Earlier this month, the Philippines sent a letter to the United States ending the Visiting Forces Agreement or VFA. That security pact allowed the presence of US troops in the country, for joint exercises and training, as well as cooperation in counter-terrorism. The decision by Filipino President Rodrigo Duterte was announced after the United States canceled a visa for one of his political allies. Asked if scrapping the VFA was a knee-jerk reaction, Duterte claimed the Philippines should not need the help of other countries to survive.
To discuss all of this:
- Richard Heydarian is a columnist at the Philippine Daily Inquirer.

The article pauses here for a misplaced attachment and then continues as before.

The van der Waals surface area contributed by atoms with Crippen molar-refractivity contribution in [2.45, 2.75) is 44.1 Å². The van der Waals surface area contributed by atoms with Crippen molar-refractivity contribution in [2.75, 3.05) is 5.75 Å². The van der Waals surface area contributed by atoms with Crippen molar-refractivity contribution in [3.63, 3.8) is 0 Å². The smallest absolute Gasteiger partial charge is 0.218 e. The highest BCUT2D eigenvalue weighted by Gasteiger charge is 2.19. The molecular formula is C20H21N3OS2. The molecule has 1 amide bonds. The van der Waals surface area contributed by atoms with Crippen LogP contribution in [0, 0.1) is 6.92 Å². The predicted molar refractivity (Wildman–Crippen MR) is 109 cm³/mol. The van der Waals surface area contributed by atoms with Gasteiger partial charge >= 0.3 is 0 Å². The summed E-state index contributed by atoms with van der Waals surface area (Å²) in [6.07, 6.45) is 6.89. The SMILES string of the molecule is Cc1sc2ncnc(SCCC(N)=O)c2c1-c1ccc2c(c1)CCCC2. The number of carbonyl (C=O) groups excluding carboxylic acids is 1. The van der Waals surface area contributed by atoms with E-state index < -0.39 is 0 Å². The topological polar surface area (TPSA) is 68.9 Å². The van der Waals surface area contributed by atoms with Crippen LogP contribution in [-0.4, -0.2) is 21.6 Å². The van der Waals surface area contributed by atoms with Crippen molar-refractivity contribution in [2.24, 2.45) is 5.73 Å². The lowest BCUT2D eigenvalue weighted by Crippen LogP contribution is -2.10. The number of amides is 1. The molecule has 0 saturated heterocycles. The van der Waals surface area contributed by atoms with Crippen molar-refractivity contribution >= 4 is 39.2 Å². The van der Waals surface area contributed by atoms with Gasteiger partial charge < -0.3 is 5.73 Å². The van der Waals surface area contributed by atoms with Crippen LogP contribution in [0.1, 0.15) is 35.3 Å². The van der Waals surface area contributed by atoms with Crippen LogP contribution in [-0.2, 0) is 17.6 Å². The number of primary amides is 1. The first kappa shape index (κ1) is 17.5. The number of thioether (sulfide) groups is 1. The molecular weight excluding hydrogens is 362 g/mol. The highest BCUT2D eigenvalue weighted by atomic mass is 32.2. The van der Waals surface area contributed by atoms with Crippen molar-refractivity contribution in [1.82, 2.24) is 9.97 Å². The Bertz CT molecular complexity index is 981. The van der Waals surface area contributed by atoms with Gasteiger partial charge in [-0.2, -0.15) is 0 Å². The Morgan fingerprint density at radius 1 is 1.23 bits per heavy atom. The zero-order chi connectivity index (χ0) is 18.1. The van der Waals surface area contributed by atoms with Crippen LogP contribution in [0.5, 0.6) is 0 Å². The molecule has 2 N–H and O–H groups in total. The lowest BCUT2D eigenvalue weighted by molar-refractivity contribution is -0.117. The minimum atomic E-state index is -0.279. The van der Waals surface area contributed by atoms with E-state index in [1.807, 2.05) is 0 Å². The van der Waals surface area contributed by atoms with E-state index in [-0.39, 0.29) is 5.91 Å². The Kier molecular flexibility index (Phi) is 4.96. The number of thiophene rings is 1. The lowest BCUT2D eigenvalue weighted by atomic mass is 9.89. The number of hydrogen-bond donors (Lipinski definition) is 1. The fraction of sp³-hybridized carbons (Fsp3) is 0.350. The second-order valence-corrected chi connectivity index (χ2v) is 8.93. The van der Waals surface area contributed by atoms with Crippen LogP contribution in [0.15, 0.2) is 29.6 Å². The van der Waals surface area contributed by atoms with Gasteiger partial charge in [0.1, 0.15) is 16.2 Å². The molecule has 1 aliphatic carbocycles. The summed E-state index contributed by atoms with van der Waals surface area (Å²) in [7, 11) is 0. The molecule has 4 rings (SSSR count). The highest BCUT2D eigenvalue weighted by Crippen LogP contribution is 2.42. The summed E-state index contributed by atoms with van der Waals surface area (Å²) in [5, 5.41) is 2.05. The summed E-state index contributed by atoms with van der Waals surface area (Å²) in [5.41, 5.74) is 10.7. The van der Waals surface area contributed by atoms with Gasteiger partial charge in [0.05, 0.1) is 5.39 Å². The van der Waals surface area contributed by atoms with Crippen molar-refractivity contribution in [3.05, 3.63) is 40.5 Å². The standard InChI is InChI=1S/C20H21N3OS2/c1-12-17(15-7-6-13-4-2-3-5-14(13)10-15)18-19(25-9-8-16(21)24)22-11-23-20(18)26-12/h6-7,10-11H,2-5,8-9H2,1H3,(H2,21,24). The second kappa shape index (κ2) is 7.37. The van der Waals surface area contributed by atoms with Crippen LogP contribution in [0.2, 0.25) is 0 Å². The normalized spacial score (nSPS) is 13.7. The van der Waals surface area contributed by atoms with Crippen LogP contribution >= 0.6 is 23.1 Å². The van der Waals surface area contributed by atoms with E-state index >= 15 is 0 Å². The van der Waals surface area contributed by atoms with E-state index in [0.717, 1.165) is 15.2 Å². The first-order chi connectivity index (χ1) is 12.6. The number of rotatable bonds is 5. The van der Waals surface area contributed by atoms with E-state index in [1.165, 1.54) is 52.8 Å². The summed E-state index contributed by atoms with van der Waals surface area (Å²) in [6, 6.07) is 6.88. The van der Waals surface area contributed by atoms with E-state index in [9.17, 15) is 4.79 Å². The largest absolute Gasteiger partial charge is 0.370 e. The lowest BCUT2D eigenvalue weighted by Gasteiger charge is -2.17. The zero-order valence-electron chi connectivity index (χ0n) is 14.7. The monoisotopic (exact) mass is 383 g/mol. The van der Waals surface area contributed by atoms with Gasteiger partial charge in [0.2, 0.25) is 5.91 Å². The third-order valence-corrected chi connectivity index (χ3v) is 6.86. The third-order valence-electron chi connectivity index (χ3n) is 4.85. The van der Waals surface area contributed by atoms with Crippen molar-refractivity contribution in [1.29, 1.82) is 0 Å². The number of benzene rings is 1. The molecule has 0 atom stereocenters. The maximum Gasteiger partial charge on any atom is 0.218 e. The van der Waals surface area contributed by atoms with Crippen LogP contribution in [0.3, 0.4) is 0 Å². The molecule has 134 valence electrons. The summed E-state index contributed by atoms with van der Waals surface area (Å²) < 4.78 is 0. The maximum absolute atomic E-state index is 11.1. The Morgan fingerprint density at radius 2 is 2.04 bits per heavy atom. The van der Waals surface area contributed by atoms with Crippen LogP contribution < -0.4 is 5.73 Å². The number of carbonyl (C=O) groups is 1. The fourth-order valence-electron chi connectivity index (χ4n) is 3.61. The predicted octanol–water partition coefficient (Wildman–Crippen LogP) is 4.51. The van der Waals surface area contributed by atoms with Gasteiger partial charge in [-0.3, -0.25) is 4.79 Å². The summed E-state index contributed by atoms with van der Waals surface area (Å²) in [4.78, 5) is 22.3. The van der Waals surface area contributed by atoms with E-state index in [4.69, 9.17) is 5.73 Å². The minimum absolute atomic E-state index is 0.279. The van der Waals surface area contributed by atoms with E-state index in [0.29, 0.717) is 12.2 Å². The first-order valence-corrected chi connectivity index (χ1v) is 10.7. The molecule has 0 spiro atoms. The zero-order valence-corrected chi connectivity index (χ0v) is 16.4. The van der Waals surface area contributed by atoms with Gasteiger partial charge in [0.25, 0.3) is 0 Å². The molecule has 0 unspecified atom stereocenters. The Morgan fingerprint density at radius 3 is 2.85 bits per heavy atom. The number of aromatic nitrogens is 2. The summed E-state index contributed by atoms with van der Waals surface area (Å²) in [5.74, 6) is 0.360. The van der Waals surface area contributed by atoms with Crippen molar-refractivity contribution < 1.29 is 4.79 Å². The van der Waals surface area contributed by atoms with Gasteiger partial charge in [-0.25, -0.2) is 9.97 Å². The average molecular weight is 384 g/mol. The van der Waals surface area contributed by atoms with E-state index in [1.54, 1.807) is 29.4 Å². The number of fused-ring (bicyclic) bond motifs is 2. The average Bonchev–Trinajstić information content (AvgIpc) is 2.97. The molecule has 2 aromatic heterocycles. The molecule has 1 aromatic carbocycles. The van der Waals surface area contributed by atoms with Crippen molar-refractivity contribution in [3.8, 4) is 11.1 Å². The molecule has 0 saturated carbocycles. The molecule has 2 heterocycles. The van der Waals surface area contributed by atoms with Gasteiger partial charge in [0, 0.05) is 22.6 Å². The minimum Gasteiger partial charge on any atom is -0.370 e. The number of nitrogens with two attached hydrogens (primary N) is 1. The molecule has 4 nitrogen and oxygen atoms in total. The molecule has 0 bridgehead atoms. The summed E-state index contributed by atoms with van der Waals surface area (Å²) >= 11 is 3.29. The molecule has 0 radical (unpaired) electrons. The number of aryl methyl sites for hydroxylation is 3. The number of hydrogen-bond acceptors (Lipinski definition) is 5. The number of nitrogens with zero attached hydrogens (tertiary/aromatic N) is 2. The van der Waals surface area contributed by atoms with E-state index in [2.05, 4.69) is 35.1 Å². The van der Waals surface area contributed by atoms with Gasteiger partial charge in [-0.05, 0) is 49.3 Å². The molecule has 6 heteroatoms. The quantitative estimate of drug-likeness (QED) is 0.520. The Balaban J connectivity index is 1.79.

- Qinduo Xu is a senior fellow at the Pangoal Institution.
- John Sitilides is a geopolitical strategist with Trilogy Advisors.
- Brian Becker is the executive director of the ANSWER coalition.
More on The Heat PodcastMore on the Web:
Philippine President Rodrigo Duterte on Wednesday said Filipino forces can fight insurgents and Muslim extremists without American military help, in a defense of his recent decision to terminate a U.S. security pact. https://t.co/UuRSBtLfth
— Stars and Stripes (@starsandstripes) February 26, 2020
Finian Cunningham thinks that for the Philippines to reject US military partnership is a severe blow to America’s global status and an audacious put-down to Washington’s self-importance as a protectorhttps://t.co/UCvZQM0ZgG
— RT (@RT_com) February 17, 2020